As the death toll in Egypt rises to 525, according to the health ministry, and Christians face more danger than ever, Obama has canceled a military exercise scheduled for next month while saying that the U.S. “strongly condemns” the violence currently plaguing Egypt.
Perhaps most troubling of all is that there are no signs of the violence ending in the near future with the Muslim Brotherhood pledging to march in Cairo and bring down the interim government.
One of the most notable aspects of Obama’s reaction is that he avoided actually describing the situation in Egypt as “a coup.”
If such language was used, it would require the U.S. to cut the $1.3-1.5 billion in yearly aid to Egypt, as USA Today notes.
“We will rise and rise again until we push the military back into the barracks and restore democracy,” El-Haddad said via Twitter.
El-Haddad also claimed that the Minister of Health “has privately disclosed that he is under extreme pressure” to withhold the real numbers of injured and dead Egyptians.
“Almost 8 times of what they announced,” El-Haddad claimed.
The Egyptian Health Ministry spokesman Mohamed Fathallah told the official Al Ahram website on Thursday that 525 people have been killed in clashes after the resignation of Mohamed ElBaradei and some 3,717 others have been injured, according to The New York Times.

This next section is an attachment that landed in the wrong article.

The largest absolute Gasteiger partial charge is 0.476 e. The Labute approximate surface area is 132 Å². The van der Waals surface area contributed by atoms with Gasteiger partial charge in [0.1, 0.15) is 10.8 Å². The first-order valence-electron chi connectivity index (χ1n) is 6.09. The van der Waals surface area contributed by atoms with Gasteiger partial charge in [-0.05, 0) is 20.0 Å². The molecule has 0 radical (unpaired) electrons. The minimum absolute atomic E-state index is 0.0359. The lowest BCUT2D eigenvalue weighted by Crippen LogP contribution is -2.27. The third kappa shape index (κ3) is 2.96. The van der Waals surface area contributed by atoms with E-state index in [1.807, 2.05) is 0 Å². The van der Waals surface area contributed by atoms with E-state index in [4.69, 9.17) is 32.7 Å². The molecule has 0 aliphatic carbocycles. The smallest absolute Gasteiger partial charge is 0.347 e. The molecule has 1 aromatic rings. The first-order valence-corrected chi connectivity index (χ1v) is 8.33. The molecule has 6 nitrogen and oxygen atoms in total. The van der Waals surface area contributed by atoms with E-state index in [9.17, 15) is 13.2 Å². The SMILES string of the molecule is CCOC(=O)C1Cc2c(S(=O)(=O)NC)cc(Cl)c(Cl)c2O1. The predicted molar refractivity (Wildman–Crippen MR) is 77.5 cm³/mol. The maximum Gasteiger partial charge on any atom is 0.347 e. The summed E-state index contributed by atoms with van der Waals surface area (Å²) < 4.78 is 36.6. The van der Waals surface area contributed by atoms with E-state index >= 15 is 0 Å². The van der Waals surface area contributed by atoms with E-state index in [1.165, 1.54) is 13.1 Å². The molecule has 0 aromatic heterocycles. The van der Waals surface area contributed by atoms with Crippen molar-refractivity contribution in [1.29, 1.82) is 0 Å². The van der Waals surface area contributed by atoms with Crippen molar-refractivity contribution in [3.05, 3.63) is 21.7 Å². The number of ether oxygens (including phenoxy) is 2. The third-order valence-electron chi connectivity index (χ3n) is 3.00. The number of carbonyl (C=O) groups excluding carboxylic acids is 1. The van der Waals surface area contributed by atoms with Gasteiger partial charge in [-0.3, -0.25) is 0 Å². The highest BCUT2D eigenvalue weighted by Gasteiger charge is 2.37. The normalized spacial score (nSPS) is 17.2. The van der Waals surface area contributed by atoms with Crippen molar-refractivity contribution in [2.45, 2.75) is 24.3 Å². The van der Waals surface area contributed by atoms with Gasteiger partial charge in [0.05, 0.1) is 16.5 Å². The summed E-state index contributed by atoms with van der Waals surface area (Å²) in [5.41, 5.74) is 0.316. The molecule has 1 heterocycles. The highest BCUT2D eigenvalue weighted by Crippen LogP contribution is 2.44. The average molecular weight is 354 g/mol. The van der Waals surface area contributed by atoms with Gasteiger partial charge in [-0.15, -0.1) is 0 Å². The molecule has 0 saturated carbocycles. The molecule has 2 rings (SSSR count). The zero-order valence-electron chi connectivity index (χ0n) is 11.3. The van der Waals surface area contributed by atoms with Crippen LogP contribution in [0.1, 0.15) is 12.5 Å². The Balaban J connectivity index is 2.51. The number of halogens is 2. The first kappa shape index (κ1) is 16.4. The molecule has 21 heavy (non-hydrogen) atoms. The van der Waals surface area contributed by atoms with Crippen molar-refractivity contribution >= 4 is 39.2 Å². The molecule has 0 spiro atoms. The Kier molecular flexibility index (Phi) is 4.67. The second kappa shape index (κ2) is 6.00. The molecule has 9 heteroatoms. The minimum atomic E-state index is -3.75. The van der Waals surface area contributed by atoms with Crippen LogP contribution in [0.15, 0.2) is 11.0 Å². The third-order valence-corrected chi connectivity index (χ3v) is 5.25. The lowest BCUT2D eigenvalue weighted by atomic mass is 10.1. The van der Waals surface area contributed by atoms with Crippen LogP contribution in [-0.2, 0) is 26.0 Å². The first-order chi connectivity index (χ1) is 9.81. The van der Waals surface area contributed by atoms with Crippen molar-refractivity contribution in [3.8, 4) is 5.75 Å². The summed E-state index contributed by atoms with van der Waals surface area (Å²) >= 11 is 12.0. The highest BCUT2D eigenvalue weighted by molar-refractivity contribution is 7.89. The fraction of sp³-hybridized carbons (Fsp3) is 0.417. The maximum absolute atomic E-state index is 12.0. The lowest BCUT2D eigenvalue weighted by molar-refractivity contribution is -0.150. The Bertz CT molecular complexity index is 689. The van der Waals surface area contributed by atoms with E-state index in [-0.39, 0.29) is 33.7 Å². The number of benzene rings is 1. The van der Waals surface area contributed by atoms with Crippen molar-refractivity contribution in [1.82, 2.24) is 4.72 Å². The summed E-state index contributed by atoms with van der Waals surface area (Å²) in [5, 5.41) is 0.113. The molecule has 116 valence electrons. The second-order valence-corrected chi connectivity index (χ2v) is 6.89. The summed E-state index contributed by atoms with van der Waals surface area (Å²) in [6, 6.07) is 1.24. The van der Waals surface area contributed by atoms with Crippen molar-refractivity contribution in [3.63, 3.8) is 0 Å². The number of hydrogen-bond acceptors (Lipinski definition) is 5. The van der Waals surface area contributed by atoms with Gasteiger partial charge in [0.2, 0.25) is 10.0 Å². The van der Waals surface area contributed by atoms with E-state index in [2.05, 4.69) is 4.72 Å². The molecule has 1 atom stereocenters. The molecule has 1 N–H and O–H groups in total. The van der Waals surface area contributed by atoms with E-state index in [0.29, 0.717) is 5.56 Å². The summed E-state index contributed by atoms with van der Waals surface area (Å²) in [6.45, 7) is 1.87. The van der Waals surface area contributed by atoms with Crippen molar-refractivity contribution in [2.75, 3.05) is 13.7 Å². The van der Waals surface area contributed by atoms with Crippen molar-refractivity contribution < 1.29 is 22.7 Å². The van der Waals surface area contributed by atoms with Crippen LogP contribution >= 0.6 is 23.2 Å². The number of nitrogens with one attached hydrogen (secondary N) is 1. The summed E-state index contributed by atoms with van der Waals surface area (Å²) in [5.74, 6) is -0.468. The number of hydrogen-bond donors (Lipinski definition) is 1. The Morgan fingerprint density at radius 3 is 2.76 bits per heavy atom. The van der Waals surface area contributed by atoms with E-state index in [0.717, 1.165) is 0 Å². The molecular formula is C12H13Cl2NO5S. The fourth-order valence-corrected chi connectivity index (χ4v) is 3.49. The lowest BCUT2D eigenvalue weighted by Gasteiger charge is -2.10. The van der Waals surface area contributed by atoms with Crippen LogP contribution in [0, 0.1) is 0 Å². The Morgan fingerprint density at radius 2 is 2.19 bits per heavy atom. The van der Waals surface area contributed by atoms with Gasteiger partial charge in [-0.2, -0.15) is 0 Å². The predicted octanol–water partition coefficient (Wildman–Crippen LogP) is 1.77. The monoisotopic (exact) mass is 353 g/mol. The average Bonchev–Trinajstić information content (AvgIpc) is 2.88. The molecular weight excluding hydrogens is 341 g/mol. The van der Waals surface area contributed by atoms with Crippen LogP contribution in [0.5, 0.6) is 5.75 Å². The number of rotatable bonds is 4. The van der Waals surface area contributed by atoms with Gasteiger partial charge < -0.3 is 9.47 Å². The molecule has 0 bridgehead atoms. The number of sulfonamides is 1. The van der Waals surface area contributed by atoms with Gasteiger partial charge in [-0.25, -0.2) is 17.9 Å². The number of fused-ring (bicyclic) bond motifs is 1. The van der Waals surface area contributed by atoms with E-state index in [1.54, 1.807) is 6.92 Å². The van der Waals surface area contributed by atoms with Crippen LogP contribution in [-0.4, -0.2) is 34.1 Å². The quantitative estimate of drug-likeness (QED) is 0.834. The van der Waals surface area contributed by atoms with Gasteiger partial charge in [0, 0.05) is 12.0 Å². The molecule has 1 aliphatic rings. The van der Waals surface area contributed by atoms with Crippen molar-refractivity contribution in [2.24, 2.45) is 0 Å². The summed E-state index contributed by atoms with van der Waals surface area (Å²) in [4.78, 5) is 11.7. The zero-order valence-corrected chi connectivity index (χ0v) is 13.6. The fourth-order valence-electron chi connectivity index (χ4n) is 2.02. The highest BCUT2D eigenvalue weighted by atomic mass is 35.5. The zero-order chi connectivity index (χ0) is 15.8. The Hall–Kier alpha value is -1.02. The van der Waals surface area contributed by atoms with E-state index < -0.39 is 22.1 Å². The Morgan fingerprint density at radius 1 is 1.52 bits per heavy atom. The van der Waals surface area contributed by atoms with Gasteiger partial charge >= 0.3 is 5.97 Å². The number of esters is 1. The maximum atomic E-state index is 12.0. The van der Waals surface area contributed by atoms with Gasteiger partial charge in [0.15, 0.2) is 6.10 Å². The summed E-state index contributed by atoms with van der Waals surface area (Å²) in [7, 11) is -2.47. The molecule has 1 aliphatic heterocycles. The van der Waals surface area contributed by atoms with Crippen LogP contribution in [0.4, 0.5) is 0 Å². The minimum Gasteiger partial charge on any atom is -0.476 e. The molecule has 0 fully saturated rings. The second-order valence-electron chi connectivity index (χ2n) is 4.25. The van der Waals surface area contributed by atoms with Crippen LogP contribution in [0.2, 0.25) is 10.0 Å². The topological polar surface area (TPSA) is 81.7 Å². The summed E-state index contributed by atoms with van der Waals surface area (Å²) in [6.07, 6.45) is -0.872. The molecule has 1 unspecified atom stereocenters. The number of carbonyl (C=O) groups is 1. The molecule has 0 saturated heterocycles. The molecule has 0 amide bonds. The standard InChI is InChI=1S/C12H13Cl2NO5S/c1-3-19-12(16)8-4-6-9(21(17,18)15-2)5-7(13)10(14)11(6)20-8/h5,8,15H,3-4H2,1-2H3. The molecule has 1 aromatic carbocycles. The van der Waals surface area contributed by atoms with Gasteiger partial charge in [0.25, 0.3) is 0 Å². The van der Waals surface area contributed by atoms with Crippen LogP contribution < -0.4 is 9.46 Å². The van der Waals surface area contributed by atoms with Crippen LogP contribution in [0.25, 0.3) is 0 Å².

The largest concentration of killings was reported in the largest of the two protest camps in the Nasr City suburb, with 202 killed.
The smaller Nahda Square protest camp located near Cairo University had 87 killed and 29 others were killed in the Helwan area located on the outskirts of Cairo. An additional 207 people were reported killed elsewhere around Egypt.
“We will not bow down, we will not cower,” he said, according to NBC News, adding that the Egyptian security forces have shown “unbelievable brutality.”
“There remained a chance for reconciliation and an opportunity to pursue a democratic path,” Obama said today, referring to the time following the overthrow of Morsi on July 3. “Instead, we’ve seen a more dangerous path taken.”
Yet at this point, Obama’s statements are nothing but rhetoric. Since there is no suspension of military aid, the United States remains a significant supporter of the government in Egypt.
The Washington Post reports that the U.S. aid to Egypt “represents what officials say is the only financial and diplomatic leverage the administration can bring to bear in Egypt.”
Obama stated that he has instructed his national security team to investigate what further steps they might take in response to the situation in Egypt, adding that they “appreciate the complexity of the situation.”
What that actually means for the people of Egypt remains unclear.
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